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NHL must be strong on power plays of innovation, globalization
Published February 22, 2010
When the NHL hit bottom a few years back with a painful lockout that cost the league its 2004-05 season, many thought the sport was doomed or, at the very least, in for some very tough times. What followed were NHL attendance levels that not only bounced back (for the second time after a lockout) but surpassed pre-lockout levels (see chart below).
The league also has two young, electrifying superstars in Washington’s Alexander Ovechkin and Pittsburgh’s Sidney Crosby, a unique midseason event in the outdoor Winter Classic (most recently held at Fenway Park) and the powerful knowledge that the majority of its elite players are participating in the most anticipated ice hockey tournament in history.
So, let’s cut to the chase: Do you know where you’ll be on Sunday?
Watching the men’s Olympic gold medal hockey game in Vancouver.
We also think it will be Canada vs. the United States and the game will represent a sports watershed moment that rivals in importance the U.S.-Soviet Union “Miracle on Ice” of 1980 and the epic Canada-Soviet Union battles of the 1970s.
But whether we’re right about the teams or the magnitude of the game, the reality is that hockey, particularly the NHL’s brand of hockey, is taking center stage at these Vancouver Games. And it’s taking that stage as a game once again on the move for two key reasons.
First, Commissioner Gary Bettman, now in his 17th year at the helm of the NHL, has been willing to shut down his league in midseason no less than four times to ensure the Olympics and its many TV networks see hockey at its finest.
Second, and one could insist that this point is a result, in part, of the first, is the rise of the game globally, particularly with the growth of professional hockey leagues in Europe. The Kontinental Hockey League, with 24 teams in Russia, Belarus, Latvia and Kazakhstan, continues to make noise. Teams there now average between 4,000 and 8,000 fans a game, and the KHL has attracted a number of top players, including former NHL MVP Jaromir Jagr.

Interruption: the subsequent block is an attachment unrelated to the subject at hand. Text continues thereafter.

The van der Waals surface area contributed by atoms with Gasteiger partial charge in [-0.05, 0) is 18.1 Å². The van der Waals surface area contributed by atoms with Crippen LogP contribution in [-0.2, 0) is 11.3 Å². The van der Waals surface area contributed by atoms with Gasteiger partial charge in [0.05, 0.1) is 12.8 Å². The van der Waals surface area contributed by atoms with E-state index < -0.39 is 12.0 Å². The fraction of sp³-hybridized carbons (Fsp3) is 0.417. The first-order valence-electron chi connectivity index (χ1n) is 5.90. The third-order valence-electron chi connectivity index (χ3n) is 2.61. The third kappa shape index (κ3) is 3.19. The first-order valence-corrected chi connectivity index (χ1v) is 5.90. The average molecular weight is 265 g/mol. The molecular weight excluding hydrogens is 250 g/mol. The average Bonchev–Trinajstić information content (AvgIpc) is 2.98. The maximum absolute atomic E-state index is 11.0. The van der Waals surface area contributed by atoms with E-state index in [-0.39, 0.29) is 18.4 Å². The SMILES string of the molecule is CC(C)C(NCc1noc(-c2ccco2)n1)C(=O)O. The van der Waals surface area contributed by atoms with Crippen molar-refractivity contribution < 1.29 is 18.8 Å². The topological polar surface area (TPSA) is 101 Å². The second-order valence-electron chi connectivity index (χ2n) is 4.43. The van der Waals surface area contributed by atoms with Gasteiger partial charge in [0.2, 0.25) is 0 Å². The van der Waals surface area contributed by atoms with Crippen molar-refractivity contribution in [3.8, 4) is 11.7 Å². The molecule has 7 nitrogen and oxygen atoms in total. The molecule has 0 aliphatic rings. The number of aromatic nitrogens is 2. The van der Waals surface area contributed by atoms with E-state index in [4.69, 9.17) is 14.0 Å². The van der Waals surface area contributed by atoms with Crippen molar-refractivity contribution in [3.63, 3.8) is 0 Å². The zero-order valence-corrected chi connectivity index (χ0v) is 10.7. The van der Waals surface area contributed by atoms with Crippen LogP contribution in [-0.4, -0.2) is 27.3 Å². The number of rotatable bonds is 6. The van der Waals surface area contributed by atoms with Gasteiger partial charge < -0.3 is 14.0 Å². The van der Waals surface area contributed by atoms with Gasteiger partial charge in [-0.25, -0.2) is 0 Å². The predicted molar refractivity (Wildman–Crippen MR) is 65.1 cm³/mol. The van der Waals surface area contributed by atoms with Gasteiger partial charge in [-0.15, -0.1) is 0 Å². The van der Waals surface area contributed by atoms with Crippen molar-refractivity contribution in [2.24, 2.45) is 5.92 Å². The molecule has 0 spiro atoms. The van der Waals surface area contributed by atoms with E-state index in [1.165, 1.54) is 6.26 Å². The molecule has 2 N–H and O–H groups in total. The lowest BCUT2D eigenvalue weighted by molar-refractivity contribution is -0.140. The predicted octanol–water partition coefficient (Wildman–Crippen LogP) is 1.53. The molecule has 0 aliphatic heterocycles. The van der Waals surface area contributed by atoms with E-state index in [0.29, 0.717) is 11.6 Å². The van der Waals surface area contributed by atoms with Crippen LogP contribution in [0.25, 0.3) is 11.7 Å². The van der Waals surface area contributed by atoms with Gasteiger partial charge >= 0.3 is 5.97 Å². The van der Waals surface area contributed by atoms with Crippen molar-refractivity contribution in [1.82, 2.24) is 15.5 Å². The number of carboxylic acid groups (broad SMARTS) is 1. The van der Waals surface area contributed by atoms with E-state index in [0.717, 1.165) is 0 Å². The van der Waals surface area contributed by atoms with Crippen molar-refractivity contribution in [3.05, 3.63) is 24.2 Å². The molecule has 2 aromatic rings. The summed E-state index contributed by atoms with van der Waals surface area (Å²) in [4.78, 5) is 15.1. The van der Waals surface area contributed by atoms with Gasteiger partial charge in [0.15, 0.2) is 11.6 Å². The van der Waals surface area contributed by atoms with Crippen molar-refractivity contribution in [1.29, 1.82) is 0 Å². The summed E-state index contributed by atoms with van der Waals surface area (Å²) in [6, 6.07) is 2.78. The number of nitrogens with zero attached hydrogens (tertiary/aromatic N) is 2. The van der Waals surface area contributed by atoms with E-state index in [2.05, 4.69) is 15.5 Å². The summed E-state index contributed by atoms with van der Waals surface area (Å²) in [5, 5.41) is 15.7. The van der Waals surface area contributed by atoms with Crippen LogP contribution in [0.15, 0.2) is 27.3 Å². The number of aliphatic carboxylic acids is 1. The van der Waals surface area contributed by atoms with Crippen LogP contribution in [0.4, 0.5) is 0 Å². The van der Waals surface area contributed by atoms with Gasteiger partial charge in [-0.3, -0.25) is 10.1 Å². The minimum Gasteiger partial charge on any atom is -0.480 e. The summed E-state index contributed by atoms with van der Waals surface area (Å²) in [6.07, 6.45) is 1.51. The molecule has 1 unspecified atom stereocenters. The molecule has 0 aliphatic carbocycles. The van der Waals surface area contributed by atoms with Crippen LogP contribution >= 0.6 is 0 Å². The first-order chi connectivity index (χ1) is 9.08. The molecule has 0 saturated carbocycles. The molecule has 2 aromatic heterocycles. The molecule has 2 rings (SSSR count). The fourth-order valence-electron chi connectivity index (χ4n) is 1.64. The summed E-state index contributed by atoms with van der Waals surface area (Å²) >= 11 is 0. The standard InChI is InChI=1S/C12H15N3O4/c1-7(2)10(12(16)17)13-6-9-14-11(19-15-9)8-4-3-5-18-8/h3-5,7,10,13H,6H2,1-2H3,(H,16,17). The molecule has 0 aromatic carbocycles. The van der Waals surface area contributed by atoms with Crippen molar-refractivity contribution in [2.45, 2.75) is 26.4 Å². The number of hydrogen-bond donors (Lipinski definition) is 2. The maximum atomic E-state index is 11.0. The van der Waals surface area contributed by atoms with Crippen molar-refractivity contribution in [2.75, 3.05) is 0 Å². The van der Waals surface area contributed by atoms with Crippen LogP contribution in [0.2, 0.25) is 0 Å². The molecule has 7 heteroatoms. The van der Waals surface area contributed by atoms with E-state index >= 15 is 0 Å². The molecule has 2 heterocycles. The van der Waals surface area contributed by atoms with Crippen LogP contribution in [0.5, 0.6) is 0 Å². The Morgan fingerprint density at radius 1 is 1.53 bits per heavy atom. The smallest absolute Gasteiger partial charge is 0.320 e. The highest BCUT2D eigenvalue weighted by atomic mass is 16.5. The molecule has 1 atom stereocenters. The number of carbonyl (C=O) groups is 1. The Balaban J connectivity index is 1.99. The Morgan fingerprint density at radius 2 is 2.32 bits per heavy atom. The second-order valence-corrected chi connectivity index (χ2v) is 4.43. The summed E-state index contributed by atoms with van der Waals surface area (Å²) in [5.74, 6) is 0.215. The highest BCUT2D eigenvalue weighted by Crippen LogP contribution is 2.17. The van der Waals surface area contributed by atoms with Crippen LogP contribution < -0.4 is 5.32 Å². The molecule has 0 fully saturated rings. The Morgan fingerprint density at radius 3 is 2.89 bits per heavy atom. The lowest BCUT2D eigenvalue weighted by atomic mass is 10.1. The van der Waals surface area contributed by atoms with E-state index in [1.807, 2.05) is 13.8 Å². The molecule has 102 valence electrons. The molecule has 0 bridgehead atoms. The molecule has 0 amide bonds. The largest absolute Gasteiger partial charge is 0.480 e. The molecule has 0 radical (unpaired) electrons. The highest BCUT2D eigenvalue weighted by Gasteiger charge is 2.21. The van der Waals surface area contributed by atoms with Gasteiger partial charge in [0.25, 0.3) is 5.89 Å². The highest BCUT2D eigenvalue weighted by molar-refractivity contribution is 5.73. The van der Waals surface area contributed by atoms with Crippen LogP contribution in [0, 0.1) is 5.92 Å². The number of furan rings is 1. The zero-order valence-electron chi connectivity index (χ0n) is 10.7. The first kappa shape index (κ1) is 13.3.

The NHL, for its part, has seen its total attendance jump, based on data gleaned from the annual NHL Official Guide & Records Book, from an average of 16,616 in the four-year period before the lockout (2000-04) to an average of 17,158 for the four-year period of 2005-09. This represents about a 3 percent increase. And, to boot, 2008-09 was the highest total attendance (nearly 21.5 million) for the league and was the fifth straight year of an increase.
So what does the NHL do from here, you ask? In our view, we would recommend four power plays to the commissioner:
1. Stay the course on the Olympic Games and go to Russia in 2014. We know there is more than meets the eye on this discussion and the coming collective-bargaining agreement discussions with the players association will need to address this matter. We also understand the absolute disruption the Olympics create for a daily business like the NHL.
2. Keep building on innovative and brand-building properties like the Winter Classic. Your staff is undoubtedly creative and we think there are more new events to build that combine sponsor hospitality/benefits and a “made-you-look” nature to the NHL’s 82-game grind.
3. Keep close tabs on the KHL and keep globalization at the top of your 10-year forecast. We know distance and risk are there, but soccer players travel the world and no reward comes without risk taken. Granted, the European stadiums make this economically difficult but our point is driven by the projected visibility the Olympics will continue to provide the NHL.
4. Leverage all of this wonderful hockey attention to increased viewership and a bigger TV deal. We continue to believe digital TV and other digital media platforms (so critical to the communications dialogue with people younger than 30) will continue to give the fastest game the fastest chance to break back into a larger mainstream.
Are we hockey fans? Yes. With our respective Canadian heritages, it is in our DNA. But as observers of the sports business, we also have to holler when we see something notable.
Rick Burton (firstname.lastname@example.org) is the David B. Falk Professor of Sport Management at Syracuse University and former chief marketing officer of the U.S. Olympic Committee. Norm O’Reilly (email@example.com) is an associate professor at the Falk Center and is working for the Canadian Olympic Committee at the Vancouver 2010 Games.